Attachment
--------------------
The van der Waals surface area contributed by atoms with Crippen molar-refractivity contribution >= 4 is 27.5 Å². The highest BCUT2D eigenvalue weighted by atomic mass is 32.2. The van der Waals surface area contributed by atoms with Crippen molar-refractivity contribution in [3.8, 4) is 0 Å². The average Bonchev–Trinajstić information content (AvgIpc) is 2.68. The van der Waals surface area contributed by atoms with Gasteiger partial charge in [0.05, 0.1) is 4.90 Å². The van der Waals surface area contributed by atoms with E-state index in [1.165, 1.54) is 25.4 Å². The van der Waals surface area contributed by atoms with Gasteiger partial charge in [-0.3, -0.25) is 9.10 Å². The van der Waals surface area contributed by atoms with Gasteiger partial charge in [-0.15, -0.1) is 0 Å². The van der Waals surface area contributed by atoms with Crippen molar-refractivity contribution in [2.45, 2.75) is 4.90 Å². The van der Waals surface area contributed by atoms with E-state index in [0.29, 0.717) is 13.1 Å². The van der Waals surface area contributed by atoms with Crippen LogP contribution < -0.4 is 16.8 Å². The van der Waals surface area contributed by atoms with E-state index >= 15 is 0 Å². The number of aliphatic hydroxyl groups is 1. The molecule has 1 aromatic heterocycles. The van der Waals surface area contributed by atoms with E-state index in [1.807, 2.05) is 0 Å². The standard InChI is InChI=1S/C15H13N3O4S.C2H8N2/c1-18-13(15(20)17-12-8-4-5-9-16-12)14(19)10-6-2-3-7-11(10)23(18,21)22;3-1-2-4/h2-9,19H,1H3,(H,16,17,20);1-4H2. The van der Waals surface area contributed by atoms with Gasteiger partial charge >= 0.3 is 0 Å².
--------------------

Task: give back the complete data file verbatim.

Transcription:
The van der Waals surface area contributed by atoms with Crippen molar-refractivity contribution >= 4 is 27.5 Å². The highest BCUT2D eigenvalue weighted by atomic mass is 32.2. The van der Waals surface area contributed by atoms with Crippen molar-refractivity contribution in [3.8, 4) is 0 Å². The average Bonchev–Trinajstić information content (AvgIpc) is 2.68. The van der Waals surface area contributed by atoms with Gasteiger partial charge in [0.05, 0.1) is 4.90 Å². The van der Waals surface area contributed by atoms with E-state index in [1.165, 1.54) is 25.4 Å². The van der Waals surface area contributed by atoms with Gasteiger partial charge in [-0.3, -0.25) is 9.10 Å². The van der Waals surface area contributed by atoms with Gasteiger partial charge in [-0.15, -0.1) is 0 Å². The van der Waals surface area contributed by atoms with Crippen molar-refractivity contribution in [2.45, 2.75) is 4.90 Å². The van der Waals surface area contributed by atoms with E-state index in [0.29, 0.717) is 13.1 Å². The van der Waals surface area contributed by atoms with Crippen LogP contribution < -0.4 is 16.8 Å². The van der Waals surface area contributed by atoms with E-state index >= 15 is 0 Å². The number of aliphatic hydroxyl groups is 1. The molecule has 1 aromatic heterocycles. The van der Waals surface area contributed by atoms with E-state index in [1.807, 2.05) is 0 Å². The standard InChI is InChI=1S/C15H13N3O4S.C2H8N2/c1-18-13(15(20)17-12-8-4-5-9-16-12)14(19)10-6-2-3-7-11(10)23(18,21)22;3-1-2-4/h2-9,19H,1H3,(H,16,17,20);1-4H2. The van der Waals surface area contributed by atoms with Gasteiger partial charge >= 0.3 is 0 Å².